32.A reading of Article 162(2) of the Constitution, the preamble of the ELRC Act and section 12(1) of the ELRC Act is clear on the jurisdiction the ELRC. For avoidance of doubt, Article 162(2) of the Constitution provides the ELRC shall hear and determine disputes relating to employment and labour relations; the Preamble provides “An Act of Parliament to establish the Employment and Labour Relations Court to hear and determine disputes relating to employment and labour relations and for connected purposes; and, section 12(1) of the ELRC Act provides (1) The Court shall have exclusive original and appellate jurisdiction to hear and determine all disputes referred to it in accordance with Article 162(2) of the Constitution and the provisions of this Act or any other written law which extends jurisdiction to the Court relating to employment and labour relations including—
33.What cuts across is that the jurisdiction is with regards to disputes relating to employment and labour relations. There has to be a relationship in existence. The question for this court to determine is whether there is an employer- employee relationship. Does this case revolve around employment and labour relations issues? Before delving into this question, it is important to note that section 5(7) of the Employment Act defines an employee to include an applicant for employment and an employer to include an employment agency (see the case of Alex Mrefu v Rural Electrification & 3 others (supra). This therefore means that a prospective employee falls under the jurisdiction of the ELRC. The petitioners herein are neither employees, prospective employees nor have they applied for the position of the chairperson or Members of the 2nd respondent. They have brought this suit under Article 22 of the Constitution in public interest and are challenging the appointment and/or recruitment process of the chairperson and members of the Board of the 2nd respondent on the premise that the 1st respondent disregarded the provisions of section 66 of the Water Act, 2016, the provisions of the Leadership and Integrity Act and the provisions of the Constitution in making the appointments.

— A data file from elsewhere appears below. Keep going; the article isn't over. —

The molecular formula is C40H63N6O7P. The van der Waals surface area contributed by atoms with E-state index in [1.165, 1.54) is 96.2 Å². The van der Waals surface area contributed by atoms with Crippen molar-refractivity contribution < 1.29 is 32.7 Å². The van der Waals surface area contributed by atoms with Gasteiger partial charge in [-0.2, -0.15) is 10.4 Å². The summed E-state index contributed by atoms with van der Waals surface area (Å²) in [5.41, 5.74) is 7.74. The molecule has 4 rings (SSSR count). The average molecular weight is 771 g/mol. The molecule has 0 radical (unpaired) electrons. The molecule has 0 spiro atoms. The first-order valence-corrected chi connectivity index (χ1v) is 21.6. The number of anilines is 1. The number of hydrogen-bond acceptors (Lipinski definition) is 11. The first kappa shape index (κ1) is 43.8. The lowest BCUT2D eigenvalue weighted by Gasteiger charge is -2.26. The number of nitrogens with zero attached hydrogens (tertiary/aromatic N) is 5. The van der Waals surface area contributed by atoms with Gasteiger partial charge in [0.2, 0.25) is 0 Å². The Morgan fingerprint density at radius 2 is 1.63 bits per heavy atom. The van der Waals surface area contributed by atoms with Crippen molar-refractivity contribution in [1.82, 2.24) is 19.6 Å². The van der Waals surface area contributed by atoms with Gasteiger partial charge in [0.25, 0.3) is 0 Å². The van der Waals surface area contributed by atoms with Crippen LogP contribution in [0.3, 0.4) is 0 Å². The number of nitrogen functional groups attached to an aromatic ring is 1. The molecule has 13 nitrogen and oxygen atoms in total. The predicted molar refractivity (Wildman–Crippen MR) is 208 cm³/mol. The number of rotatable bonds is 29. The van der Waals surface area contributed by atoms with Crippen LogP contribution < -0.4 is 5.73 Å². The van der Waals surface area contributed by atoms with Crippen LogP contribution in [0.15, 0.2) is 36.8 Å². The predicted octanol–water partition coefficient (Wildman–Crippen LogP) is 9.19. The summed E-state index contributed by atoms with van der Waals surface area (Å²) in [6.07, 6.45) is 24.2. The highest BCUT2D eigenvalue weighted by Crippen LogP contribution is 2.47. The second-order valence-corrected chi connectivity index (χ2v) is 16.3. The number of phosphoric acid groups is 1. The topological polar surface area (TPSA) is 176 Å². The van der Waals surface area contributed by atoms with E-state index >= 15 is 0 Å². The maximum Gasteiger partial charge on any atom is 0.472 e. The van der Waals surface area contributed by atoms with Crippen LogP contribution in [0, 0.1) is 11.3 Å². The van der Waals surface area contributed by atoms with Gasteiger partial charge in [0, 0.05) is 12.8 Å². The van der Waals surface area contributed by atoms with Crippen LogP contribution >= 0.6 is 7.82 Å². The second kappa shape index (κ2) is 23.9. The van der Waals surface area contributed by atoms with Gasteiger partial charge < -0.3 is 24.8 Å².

34.The petitioners’ complaint is premised on the failure by the 1st & 2nd respondents to adhere to the laid down processes under the public, service commission Act in the impugned appointments.The dispute herein relates to employment of public officers as defined in the Constitution and further relates to applicable constitutional and statutory provisions or lawful policies and practices in that regard. The petitioners may not be employees or prospective employees of the 1st and 2nd respondents but the reason they give for challenging this is that the 1st and 2nd respondents failed to follow the process of recruitment and employment of the 3rd to 8th respondents which is against the policies, regulations in the public service. The petitioners are therefore questioning the manner in which the recruitment of the said respondent was undertaken.
35.I agree with Byran Ongaya J in ELRC Richard Bwogo Vs. Narok County  where he stated:
36.Further in ELRC Petition No. 47 of 2018 – Okiya Omtatah Okoiti vs. Attorney General & Others  eKLR, B. Ongaya J similarly stated:
37.I therefore find that the 3rd to 8th respondents being the chairperson and members of the 2nd respondent’s board respectively receive a wage/allowance and hence qualify as persons employed in the public service. Any challenge on their manner of recruitment which is the case here should be heard before the Employment and Labour Relations Court, and not filed as a Constitutional Petition before this Court. Any constitutional issues arising therefrom will be addressed by the ELRC.
38.Upon perusal of the record herein I note that a similar matter ELRC No. 11/2020 was filed before the Kisumu ELRC which was in any event the proper Court to hear the matter. From the Gazette Notice dated 7th February 2019 appointing the 3rd to 8th Respondents, the appointment was to last 3 years which lapsed on 6th February 2022. There were no stay orders issued herein and therefore the 3 years have lapsed. The 3rd – 8th Respondents are no longer chairperson and / or members of the 2nd respondent under that specific Gazette Notice. Since constitutional rights don’t lapse I find that the matter ought to be heard to its conclusion. Following my above findings I hereby transfer this file to the ELRC Kisumu for hearing alongside Kisumu ELRC No. 11/2020.